U.S. Open notebook

Tom Watson keeps up with the youngsters at U.S. Open

By Barry Svrluga
Washington Post Staff Writer
Sunday, June 20, 2010

PEBBLE BEACH, CALIF. -- It's possible Sunday will be Tom Watson's final round in a U.S. Open. At 60, Watson -- who won the tournament right here at Pebble Beach Golf Links in 1982 -- received a special exemption to play in this year's event, based largely on the strength of his performance in recent major championships, particularly last year's British Open, which he nearly won.

"Obviously, right now, I can't hit the ball nearly as long or as far as necessary to win on a lot of golf courses out with the kids," Watson said. "But there are just a few that I can still get around with them."

Pebble Beach might be one of them. After opening with a disappointing 78, Watson shot rounds of 71 and 70 in the second and third rounds, respectively, to stand at a respectable 6 over for the tournament. His round Saturday included four birdies.

"The putter started working today," he said, "unlike the first day, where it didn't work at all."

Watson's first Open came in 1972 at Pebble Beach, and he is the only player to appear in all five Opens here. This is his 31st appearance in the Open but his first since 2003.

He is planning on playing the British Open at St. Andrews, and he said he would play in a future U.S. Open if he qualified by winning the U.S. Senior Open, which he has never done.

Saturday, when Watson finished his round with a par on 18, he received an ovation from the galleries, which were clearly happy to have him back.

"It warms me," he said. "Simply said, it warms me."

Virginian grinds it out

Before this week, Fairfax native Steve Marino had never played the weekend in a U.S. Open. He made the cut by a shot and had it going on the front side Saturday -- two-putting for birdie at the par-5 sixth, chipping in for birdie from deep grass on the difficult ninth and burying a 10-footer for another birdie at the 10th. That got him to 1 under for his round and 5 over for the tournament.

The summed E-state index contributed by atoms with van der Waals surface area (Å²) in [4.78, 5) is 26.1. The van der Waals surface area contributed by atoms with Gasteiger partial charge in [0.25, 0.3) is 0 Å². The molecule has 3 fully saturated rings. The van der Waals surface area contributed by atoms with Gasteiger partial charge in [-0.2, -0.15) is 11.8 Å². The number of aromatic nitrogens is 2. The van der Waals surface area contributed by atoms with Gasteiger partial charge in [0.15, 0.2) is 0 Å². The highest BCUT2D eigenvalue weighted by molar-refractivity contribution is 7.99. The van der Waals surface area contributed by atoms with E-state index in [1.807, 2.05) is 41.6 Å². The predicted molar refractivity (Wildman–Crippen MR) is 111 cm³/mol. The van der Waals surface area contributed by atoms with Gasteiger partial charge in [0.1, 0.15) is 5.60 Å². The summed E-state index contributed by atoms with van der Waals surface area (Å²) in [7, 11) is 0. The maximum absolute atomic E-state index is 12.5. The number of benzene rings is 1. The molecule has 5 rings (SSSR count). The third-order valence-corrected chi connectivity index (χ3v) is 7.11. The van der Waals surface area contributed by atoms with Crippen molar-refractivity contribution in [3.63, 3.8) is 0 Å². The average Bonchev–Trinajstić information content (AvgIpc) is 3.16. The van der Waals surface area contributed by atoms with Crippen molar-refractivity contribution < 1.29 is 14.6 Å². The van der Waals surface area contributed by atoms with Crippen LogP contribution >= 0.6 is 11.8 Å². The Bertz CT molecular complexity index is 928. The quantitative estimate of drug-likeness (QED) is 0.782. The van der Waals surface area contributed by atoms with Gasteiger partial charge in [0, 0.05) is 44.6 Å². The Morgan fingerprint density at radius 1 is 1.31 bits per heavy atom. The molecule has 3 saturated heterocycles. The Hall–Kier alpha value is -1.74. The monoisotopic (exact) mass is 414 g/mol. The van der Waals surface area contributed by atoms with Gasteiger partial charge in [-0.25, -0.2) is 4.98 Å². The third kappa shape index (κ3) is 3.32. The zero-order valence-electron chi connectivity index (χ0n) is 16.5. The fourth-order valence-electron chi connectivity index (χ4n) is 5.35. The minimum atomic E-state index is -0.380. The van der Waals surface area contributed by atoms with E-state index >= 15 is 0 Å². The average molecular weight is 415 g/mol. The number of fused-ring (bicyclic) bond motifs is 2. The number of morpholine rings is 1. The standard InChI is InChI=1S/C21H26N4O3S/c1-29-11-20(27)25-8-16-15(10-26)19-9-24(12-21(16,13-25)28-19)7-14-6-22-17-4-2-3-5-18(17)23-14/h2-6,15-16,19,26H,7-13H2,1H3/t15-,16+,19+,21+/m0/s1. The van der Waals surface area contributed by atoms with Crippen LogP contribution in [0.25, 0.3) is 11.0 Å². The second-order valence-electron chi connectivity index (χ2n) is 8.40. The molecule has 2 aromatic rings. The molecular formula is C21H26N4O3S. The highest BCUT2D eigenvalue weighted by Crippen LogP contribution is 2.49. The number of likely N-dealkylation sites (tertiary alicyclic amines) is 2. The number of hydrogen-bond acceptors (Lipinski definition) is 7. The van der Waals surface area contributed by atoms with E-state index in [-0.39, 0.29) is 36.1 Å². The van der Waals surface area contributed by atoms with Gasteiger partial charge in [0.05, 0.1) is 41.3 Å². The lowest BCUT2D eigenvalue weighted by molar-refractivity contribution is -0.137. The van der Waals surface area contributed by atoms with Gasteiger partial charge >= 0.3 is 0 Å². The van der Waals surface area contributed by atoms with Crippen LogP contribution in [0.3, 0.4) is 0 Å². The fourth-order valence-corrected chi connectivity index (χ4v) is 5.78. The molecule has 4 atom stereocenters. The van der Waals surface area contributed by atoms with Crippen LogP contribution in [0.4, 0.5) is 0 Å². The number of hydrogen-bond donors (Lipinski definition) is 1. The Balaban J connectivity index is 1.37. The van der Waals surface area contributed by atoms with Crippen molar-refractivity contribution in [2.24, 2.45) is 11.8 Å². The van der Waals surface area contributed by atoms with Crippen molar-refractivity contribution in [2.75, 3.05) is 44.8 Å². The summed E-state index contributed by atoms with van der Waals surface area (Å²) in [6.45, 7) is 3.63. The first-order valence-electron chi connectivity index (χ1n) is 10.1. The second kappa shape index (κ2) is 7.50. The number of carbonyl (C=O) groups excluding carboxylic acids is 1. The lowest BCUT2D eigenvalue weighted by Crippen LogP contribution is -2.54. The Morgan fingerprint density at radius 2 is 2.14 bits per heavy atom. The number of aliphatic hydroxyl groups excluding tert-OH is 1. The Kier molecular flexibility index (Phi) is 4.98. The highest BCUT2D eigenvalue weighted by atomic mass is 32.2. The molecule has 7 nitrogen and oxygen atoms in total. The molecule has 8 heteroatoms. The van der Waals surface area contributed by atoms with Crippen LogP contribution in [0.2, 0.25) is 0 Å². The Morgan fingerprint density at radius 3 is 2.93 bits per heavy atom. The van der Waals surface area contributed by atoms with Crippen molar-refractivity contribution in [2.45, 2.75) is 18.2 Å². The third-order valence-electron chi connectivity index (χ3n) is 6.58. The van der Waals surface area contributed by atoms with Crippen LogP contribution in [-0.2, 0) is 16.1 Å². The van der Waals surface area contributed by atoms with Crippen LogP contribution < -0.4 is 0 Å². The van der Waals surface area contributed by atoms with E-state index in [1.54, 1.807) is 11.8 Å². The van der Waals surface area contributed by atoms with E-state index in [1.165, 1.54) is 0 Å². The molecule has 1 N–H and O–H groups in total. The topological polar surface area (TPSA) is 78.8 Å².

But it didn't make him think he was rolling.

"It's hard, man," Marino said. "I'm just grinding out there. I haven't made a single putt. I'm just trying to get myself in position where I can limit my mistakes and not make anything too big."

Marino's finish -- he bogeyed three of his final six holes, and missed an eight-foot birdie putt at 18 -- was, as he said, "frustrating." He shot 73 and stands at 8 over headed into the final round.

"You have to be so patient," he said. "I'm going to be extremely exhausted when it's over."

Scouting for next year

A crew from Bethesda's Congressional Country Club, which hosts the Open next year, spent much of the week here working with both USGA officials and their counterparts from Pebble Beach to help prepare for the 2011 event. Paul Klinedinst and Ben Brundred, the co-chairmen of Congressional's U.S. Open committee, have visited the Open every year since 2001 -- first pursuing the event and then, after the USGA awarded Congressional the tournament in 2004, scouting things out.

"Each year, we've done more and more detailed site visits," Klinedinst said.

This year, Mike Giuffre, the director of greens and grounds maintenance, has worked with Pebble Beach's staff on maintaining the golf course. . . .

Thongchai Jaidee made the tournament's first hole-in-one when he aced the 181-yard fifth hole. It was the first ace at an Open since 2006, when Peter Hedblom had one on the third hole at Winged Foot.

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